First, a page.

So how is it that most Christian academic biblical scholars never see anything that Jesus does as wrong or evil? The answer, of course, is that most Christian biblical scholars, whether in secular academia or in seminaries, still see Jesus as divine, and not as a human being with faults.

Such scholars are still studying Jesus through the confessional lenses of Nicea or Chalcedon rather than through a historical approach we would use with other human beings.

So, what is the worst teaching of Jesus? This is a good question to ask Christians to see if they can think critically about their religion or whether they are an unthinking Christian. There might be a lot of reasons why a committed Christian would be unwilling or unable to answer this question; most probably from some form of Divine Command Theory. But it would be easy to do if we imagined instead of Jesus speaking the words we had some other random person saying them.

As it stands for me, I of course don’t think Jesus — as in, the “historical” Jesus — was a teacher. So reading the gospels from my secular, historical-critical frame of mind, none of the sayings attributed to Jesus are actual sayings of Jesus. They might be sayings that go back to the “earliest traditions” (wherever that is), but this doesn’t necessitate a saying of Jesus. That caveat probably would get me off the hook a bit even if I were still a Christian.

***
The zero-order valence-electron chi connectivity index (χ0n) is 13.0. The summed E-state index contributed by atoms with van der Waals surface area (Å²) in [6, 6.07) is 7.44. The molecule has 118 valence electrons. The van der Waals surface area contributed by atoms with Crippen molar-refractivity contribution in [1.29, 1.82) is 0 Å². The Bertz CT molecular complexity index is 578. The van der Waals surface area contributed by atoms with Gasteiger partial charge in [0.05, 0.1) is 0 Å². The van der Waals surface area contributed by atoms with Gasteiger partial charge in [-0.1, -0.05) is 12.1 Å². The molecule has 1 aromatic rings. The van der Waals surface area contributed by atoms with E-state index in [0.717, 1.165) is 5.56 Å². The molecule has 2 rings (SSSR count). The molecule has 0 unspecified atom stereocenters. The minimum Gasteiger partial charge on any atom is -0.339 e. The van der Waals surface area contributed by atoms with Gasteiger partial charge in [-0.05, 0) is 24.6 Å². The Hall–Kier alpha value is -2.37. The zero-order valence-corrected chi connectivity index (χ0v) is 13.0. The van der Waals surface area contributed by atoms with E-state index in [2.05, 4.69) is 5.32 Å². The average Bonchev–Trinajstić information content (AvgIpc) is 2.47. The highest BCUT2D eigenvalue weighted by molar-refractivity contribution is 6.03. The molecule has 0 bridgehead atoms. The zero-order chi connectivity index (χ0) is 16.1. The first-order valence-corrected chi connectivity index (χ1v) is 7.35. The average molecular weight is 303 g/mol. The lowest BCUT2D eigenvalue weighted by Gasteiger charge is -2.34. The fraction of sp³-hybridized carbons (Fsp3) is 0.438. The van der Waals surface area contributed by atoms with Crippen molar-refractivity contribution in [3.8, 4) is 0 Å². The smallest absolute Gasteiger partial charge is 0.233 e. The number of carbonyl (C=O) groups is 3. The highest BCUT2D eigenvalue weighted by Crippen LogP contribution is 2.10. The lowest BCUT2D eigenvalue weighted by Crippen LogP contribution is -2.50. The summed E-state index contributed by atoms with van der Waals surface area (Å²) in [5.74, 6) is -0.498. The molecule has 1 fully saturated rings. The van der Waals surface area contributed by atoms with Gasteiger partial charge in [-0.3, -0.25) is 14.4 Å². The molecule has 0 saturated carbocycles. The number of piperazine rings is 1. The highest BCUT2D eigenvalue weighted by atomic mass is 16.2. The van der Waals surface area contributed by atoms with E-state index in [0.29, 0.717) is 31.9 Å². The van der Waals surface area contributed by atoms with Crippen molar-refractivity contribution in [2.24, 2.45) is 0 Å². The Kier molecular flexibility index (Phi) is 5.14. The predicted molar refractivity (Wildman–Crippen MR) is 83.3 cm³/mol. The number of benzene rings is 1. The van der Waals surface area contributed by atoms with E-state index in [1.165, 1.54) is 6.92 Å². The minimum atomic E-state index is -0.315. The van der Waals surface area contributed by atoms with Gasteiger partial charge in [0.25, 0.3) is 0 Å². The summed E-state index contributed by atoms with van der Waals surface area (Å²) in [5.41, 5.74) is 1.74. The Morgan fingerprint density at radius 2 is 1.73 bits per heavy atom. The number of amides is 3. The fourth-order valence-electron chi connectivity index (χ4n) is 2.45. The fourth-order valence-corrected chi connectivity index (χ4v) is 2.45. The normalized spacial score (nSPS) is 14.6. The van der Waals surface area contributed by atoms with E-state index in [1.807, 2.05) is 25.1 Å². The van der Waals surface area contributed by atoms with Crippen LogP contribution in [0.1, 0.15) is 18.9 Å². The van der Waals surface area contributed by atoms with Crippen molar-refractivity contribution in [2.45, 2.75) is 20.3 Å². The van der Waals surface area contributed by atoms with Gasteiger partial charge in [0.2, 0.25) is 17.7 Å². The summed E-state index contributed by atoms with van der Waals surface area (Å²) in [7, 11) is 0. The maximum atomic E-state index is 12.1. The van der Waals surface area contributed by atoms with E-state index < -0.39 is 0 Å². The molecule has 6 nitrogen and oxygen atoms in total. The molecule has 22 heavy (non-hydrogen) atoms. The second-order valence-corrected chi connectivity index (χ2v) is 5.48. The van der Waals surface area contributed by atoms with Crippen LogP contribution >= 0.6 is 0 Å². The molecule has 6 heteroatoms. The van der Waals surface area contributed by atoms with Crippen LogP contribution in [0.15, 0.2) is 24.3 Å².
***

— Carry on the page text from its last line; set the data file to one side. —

But if the teachings ascribed to the literary character “Jesus” in the gospels of Mark, Matt, Luke, John, (and all other literary versions of Jesus from early Christianity) and even the relatively rare and superficial ones found in Paul are all the creations of a human mind, then they will be fallible moral dictates that will only reflect the culture that produced them; a culture that has some fundamental incompatibilities with our own. So from that point of view, it makes sense to ask this question. It delves into how much differently our two cultures view the world, even on the supposed timelessness of morality. Thus, the question remains:

What’s the worst teaching of Jesus? A teaching that has the same qualities as “the worst argument in the world” and betrays a fundamental misunderstanding of human nature?